This is it.
New sheets are bought, your bags are packed, your fall schedule is set (at least, you think it is), now all that’s left is to get in the car or plane and move to your new home of Winona, Minnesota.
But then it hits you: the butterflies in your stomach and the unending list of questions that keep you up that extra half an hour at night.
- Maybe I shouldn’t be taking chemistry my first semester.
- Is it too late to switch?
- Did I get all the right books for my classes?
- What if I don’t make friends the first week?
- Should I have completely paid my tuition already?
These questions may seem overwhelming but I have some advice for you: breathe.
The anxiety you’re feeling is normal, healthy even, but don’t let it bog you down or overwhelm the feelings of excitement you should be feeling about this next big step in your life.
Remind yourself that you won’t be kicked out of school if you walk into the wrong classroom on your first day, nor are you the only one who feels apprehensive and worried about the big move.
The faculty and staff at Winona State wants to be here to help you through this transition. So here are a few tips to help make your first few weeks at Winona State a breeze.
1. Do your research.
Don’t make that face, you don’t have to start your trips to the library early, just do your research on what you’re headed into.
There are plenty of resources online to answers all of your financial aid, housing, student life and student employment questions– you just have to look. Knowing the answers before you show up on move-in day will help quell nerves and make you feel more prepared.
Before you even put one foot on campus, you can be on your way to getting to know your incoming classmates. Connect on the Class of 2023 Facebook group to see what other students are talking about, find your roommate and share your worries with others who are going through the same life changes you are.
3. Be open with others and yourself.
Even if it seems like you are the only one who showed up knowing absolutely no one, you’re not.
It takes a certain amount of courage to put yourself out there and ask the people down the hall if they want to grab lunch in the cafeteria with you or ask to join a game of volleyball, but you will be so glad you did.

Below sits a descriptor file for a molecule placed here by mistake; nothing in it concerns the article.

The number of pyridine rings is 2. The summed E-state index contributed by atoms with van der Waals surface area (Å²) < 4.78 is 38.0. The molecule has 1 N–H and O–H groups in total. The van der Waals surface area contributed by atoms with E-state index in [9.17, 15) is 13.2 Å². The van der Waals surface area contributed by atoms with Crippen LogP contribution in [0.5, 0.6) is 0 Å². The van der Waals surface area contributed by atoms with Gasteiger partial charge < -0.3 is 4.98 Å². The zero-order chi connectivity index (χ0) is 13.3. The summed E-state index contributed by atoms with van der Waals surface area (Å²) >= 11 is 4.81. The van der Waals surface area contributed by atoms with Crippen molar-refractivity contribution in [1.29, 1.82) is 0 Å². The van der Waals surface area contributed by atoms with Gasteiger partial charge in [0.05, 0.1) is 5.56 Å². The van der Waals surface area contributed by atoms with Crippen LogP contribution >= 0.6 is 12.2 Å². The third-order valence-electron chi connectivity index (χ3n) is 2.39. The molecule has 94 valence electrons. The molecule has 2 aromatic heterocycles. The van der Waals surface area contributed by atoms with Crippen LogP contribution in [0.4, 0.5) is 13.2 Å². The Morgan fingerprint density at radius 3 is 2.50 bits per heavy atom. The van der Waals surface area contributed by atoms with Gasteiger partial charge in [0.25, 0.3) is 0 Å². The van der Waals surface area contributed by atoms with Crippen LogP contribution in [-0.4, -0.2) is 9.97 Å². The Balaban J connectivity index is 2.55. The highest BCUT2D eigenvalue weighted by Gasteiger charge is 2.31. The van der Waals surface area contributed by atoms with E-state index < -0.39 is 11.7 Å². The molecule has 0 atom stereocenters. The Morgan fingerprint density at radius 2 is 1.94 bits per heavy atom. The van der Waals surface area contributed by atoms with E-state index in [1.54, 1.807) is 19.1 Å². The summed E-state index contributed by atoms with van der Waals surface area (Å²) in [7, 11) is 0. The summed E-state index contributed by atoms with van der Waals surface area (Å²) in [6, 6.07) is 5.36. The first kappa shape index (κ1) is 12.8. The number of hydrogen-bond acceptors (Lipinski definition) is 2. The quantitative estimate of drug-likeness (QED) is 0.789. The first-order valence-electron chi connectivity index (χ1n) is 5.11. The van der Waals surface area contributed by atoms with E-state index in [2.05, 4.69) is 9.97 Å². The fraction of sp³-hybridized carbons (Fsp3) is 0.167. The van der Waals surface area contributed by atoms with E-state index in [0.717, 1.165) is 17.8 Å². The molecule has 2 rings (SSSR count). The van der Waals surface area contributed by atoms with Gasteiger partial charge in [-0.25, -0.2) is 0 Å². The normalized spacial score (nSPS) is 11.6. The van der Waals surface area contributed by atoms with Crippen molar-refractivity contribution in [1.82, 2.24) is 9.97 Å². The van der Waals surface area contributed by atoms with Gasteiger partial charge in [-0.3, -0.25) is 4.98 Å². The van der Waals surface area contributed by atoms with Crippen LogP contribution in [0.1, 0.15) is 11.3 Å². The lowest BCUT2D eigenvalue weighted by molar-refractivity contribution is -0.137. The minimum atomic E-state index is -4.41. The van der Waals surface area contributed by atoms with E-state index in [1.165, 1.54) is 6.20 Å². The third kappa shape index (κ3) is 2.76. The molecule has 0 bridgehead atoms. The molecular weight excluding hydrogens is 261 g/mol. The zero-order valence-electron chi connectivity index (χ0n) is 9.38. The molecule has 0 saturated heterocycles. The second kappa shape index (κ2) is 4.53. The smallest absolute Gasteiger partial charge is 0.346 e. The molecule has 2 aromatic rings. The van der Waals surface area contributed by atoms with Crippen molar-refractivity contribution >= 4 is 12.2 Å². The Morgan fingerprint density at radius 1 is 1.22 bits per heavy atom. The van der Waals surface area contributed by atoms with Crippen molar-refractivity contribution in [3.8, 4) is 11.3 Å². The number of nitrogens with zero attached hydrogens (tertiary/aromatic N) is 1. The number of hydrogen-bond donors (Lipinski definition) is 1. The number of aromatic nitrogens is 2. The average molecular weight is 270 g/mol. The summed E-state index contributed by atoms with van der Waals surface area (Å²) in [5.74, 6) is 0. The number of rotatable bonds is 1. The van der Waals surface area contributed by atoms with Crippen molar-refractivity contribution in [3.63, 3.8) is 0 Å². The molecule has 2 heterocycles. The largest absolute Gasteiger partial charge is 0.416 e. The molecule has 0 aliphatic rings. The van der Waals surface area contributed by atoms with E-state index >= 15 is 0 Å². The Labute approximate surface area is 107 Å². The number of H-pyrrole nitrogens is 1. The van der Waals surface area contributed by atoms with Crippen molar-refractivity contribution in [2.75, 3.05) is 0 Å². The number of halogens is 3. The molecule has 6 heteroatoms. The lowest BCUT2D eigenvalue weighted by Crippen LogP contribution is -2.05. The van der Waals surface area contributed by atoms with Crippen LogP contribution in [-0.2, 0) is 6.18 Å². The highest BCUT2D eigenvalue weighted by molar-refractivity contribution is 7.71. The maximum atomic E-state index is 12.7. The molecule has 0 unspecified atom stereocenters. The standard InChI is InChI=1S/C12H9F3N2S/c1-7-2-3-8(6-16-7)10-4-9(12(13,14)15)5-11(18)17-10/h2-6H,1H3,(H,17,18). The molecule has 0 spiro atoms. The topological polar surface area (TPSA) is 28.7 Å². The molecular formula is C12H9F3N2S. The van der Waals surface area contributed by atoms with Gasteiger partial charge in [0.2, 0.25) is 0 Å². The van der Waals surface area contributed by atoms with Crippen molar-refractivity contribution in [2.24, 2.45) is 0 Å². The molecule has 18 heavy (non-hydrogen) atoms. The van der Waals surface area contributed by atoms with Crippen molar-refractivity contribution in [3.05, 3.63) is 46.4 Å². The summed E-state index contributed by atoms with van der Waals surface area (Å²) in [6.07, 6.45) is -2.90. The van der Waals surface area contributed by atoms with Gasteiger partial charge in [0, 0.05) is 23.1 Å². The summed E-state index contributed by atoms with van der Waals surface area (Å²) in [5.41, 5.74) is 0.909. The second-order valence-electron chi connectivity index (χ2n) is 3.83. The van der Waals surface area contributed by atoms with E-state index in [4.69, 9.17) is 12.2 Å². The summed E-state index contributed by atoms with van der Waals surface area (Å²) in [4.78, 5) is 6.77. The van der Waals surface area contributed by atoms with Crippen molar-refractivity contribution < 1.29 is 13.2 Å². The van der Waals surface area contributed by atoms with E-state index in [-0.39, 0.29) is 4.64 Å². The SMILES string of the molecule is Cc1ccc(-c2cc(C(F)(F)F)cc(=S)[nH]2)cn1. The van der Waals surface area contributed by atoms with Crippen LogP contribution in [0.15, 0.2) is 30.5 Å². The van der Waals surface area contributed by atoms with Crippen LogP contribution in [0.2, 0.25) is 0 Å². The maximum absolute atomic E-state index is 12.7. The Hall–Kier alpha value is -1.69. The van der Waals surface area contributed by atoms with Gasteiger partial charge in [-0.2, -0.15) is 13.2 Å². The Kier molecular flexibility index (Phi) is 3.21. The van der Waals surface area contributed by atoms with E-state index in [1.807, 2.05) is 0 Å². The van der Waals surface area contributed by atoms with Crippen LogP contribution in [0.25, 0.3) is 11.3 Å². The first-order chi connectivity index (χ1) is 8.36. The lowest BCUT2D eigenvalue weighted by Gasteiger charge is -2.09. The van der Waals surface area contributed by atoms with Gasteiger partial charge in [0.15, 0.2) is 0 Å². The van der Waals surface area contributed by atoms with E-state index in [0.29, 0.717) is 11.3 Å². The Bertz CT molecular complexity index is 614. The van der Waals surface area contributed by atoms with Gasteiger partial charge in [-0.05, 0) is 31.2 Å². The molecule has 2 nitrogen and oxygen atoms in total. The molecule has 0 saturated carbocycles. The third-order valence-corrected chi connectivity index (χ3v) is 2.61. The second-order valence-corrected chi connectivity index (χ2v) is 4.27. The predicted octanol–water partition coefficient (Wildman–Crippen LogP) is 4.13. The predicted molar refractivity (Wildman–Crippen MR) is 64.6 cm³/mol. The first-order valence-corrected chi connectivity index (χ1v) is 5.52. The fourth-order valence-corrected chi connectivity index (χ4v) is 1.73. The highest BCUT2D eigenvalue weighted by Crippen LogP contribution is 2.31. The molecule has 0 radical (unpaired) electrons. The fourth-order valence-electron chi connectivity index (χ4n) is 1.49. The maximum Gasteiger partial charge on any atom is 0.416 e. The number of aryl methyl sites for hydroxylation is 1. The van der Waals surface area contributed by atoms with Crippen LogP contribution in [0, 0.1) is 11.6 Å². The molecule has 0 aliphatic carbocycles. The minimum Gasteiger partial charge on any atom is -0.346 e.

4. Stay active and don’t isolate yourself.
As appealing as it may seem to lock yourself in your room with the latest series on Netflix, go to the res hall lobby and see who wants to join, knock on doors and see who’s up for disc golf down by the lake or if anyone wants to help you get your Quidditch club started. This is your time to dive headfirst into your new community so don’t waste it.
The first day won’t seem quite as nerve-wracking if you know exactly where you are going. Make a date with your roommate to find all of your classrooms ahead of time.
Make a trip downtown and see where this Acoustic Café is that everyone keeps talking about and get to know the Island City to make it really feel like home.
6. Disconnect from devices.
Here at WSU, we pride ourselves in our latest technology and we love to use it, but there is a time and a place. And the first day of any class isn’t it. Instead of whipping out the laptop or opening Snapchat on your smartphone before class starts, keep devices in your backpack and get to know your classmates.
Make use of your now-perfected small talk skills and you’ll quickly find your class of 50 students just got a smaller. While it’s always good to check in with your friends from back home to see how they are doing their first week, don’t let it distract from your own experience
7. Stick around.
Does a baby bird fly back to the nest immediately after its first flight? Well, I’m not really sure, but you shouldn’t. You’re big kids now and its time to assert your independence from home.
Stick around Winona on the weekends and see what’s happening around here. Make plans with your floor to go canoeing or hiking. Just remember to give your parents a call so they can be rest assured that you are surviving on your own.
Take it one step at a time and in a few years you will look back and ask yourself, “What was I so nervous about?”
Updated Feb. 14, 2019 by Elizabeth Meinders
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